I was hospitalized for a couple days getting all my salts in order. By the time I went to the hospital, I was so depleted I was rigid, and the roomies lay me out in the back of my 61 Jimmy pickup and drove me in. Really, it was far beyond a little viral "gastroenteritis", and the closest thing I've seen to it was a cholera patient I had back in the Bronx (from Bangladesh).

 

What milk I drink is for coffee, or a bit of protein, so I'm not looking for magic from it.

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I had a terrible case of colitis (I could drink OJ and 20 minutes later it came out the other end as OJ) when I was drinking raw milk. They were not set up as a raw milk place. It was a farm where you could bring your own gallon glass jars and they'd get it warm from the cow for you. (It was very inexpensive, too).

 

I was hospitalized for a couple days getting all my salts in order. By the time I went to the hospital, I was so depleted I was rigid, and the roomies lay me out in the back of my 61 Jimmy pickup and drove me in. Really, it was far beyond a little viral "gastroenteritis", and the closest thing I've seen to it was a cholera patient I had back in the Bronx (from Bangladesh).

 

What milk I drink is for coffee, or a bit of protein, so I'm not looking for magic from it.

That must have been a truly horrible experience! It looks like how the place it set up is of the utmost importance. I called and spoke directly with the farmer yesterday. In the 4 years they've been doing this no one has gotten sick. He gives the milk to his own family and I know others who have been drinking the milk for a while. I pick up my first 2 gallons tomorrow. To tell you the truth, even with all that, I'm still a little nervous especially when I hear accounts like this. But then there are so many other testimonies of how well people have done with raw milk. I see that Jordan Rubin and several doctors are advocates. The more I research, the more I see the raging debate over this issue.

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We have drank raw milk for 6 years now! We hardly get sick! It is more scares coming out of the other side. Do the research and see why you can get heart disease from the pasturized junk and not the pure stuff.

 

Think about why it is a big deal with the officials. They don't have control over it and it is making people healthy. I never understood why our country has the Food and Drug together. Other countries have these agencies by themselves not together. It isn't about our health it is about the almighty dollar.

 

Please support the local farmer. If he sells it for more here is why. He probably doesn't take government handouts to support his farm. He is doing it himself. We must save our family farms.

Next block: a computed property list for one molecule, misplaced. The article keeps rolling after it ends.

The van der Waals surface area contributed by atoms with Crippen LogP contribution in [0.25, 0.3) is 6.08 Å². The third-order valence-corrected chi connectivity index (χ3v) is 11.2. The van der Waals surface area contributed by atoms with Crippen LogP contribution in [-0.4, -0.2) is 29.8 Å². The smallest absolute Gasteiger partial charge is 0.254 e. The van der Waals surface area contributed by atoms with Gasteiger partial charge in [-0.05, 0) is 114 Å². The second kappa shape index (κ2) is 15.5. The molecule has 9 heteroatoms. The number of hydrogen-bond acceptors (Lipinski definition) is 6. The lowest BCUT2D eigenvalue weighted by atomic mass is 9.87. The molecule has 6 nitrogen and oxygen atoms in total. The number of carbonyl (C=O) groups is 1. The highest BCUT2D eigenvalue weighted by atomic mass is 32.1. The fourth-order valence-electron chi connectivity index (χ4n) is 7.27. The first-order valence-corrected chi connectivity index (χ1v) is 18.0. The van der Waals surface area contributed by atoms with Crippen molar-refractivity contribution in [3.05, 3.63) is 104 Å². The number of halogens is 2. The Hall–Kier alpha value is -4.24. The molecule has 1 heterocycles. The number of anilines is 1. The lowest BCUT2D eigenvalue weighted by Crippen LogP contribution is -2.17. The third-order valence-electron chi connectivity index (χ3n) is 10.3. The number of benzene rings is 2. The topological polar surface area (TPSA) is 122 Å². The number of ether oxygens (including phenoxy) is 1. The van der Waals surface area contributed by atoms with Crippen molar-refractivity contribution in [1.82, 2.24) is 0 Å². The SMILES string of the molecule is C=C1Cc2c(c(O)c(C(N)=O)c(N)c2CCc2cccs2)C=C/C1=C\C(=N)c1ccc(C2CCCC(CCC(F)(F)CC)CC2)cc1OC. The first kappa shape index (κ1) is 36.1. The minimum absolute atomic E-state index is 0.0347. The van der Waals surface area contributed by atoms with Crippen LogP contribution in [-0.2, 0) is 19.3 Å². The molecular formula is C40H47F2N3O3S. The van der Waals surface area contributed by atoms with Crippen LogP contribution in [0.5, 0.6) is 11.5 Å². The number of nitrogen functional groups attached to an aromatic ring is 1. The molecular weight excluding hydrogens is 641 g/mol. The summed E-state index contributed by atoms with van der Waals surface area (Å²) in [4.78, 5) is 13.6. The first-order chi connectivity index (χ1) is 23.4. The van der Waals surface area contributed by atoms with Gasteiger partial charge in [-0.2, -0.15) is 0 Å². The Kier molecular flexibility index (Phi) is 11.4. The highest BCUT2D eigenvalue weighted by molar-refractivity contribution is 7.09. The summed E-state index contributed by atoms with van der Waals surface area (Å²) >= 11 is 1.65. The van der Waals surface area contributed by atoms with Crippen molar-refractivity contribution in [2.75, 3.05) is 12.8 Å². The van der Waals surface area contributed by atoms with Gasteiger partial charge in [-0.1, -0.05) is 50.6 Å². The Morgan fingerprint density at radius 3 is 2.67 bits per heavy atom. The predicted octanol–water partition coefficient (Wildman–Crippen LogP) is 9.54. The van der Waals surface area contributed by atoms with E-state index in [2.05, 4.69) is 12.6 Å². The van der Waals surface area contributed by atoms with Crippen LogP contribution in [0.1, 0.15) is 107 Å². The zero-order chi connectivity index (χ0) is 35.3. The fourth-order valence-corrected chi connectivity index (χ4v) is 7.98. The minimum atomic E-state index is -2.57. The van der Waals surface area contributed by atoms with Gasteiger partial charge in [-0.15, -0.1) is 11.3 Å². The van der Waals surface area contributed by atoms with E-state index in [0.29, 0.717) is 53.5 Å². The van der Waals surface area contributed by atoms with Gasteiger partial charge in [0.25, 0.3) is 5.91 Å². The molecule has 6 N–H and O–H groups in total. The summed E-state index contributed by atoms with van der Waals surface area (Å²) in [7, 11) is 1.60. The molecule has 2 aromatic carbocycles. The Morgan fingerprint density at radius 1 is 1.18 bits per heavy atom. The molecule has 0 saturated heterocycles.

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Another tip! Ask the farmer how cold he has his milk tank. When it goes into the milk tank the colder it is the better. It stays fresh longer and I think the cool down helps. We have has some milk that didn't get cooled proper and it tasted weird. The faster it cools after being milked the better.

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we have had a house cow for 15 years, none of us have got sick from it. The cow's udder is washed before hand milking, and then strained afterwards before being refrigerated. We discard the milk after 3 days, not because it has gone off, but why keep old milk when the re is fresh every day. My kids prefer it at least 12 hours after milking(creamier flavor, plus foams better in a milkshake). I pasteurize milk used for making cheese, but make butter with unpasteurized cream.

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Undestroyed nutrients. I just don't feel malnourished. :)

 

I'm actually genuinely curious about this.

 

(My background is in protein chemistry, specifically in protein stability, and as such I have extensive experience of how proteins behave under various conditions. I also have some experience in microbiology, lipid, and carbohydrate chemistry. So that's where I'm coming from.)

 

It seems to me that any "magic" due to the action of proteins (enzymatic, immunological, etc) will be destroyed by the acidity in the stomach--milk curdles (the proteins denature, rendering them inactive) in acid, which is why it is inadvisable to put both lemon and milk in one's tea:). And besides that, bovine proteins may or may not be functional in humans; bovine antibodies most certainly won't. As for any sort of "living" element--milk is supposed to be sterile in the cow, and introducing bacteria from the outside of the cow or from the barnyard is actively avoided at a raw milk dairy. So that leaves us with the smaller components--vitamins and minerals, which I suppose may be more available in unpasteurized milk, as well as fats and carbohydrates, but fats and carbohydrates are far less affected by changes in temperature.

 

Since what seems right to me is not always what is correct in reality, I'd be interested in whatever people have to say about these particular issues and also in any scientific studies on this topic.